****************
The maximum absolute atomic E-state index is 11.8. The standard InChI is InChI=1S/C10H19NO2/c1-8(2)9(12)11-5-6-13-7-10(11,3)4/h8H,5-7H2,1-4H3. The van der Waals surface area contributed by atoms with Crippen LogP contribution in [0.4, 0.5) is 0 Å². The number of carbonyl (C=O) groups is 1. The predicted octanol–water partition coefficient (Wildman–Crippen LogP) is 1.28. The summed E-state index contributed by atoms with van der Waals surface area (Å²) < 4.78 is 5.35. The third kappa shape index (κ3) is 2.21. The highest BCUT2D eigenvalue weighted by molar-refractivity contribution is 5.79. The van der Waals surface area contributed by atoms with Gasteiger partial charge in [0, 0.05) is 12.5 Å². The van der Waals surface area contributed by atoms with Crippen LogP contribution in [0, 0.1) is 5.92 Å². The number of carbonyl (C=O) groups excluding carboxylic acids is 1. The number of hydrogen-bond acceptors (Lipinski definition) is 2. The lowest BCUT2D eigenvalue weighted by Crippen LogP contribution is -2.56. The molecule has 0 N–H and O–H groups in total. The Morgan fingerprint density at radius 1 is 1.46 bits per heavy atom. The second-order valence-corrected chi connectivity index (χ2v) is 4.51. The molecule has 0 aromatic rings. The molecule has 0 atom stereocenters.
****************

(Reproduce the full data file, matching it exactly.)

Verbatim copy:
The maximum absolute atomic E-state index is 11.8. The standard InChI is InChI=1S/C10H19NO2/c1-8(2)9(12)11-5-6-13-7-10(11,3)4/h8H,5-7H2,1-4H3. The van der Waals surface area contributed by atoms with Crippen LogP contribution in [0.4, 0.5) is 0 Å². The number of carbonyl (C=O) groups is 1. The predicted octanol–water partition coefficient (Wildman–Crippen LogP) is 1.28. The summed E-state index contributed by atoms with van der Waals surface area (Å²) < 4.78 is 5.35. The third kappa shape index (κ3) is 2.21. The highest BCUT2D eigenvalue weighted by molar-refractivity contribution is 5.79. The van der Waals surface area contributed by atoms with Gasteiger partial charge in [0, 0.05) is 12.5 Å². The van der Waals surface area contributed by atoms with Crippen LogP contribution in [0, 0.1) is 5.92 Å². The number of carbonyl (C=O) groups excluding carboxylic acids is 1. The number of hydrogen-bond acceptors (Lipinski definition) is 2. The lowest BCUT2D eigenvalue weighted by Crippen LogP contribution is -2.56. The molecule has 0 N–H and O–H groups in total. The Morgan fingerprint density at radius 1 is 1.46 bits per heavy atom. The second-order valence-corrected chi connectivity index (χ2v) is 4.51. The molecule has 0 aromatic rings. The molecule has 0 atom stereocenters.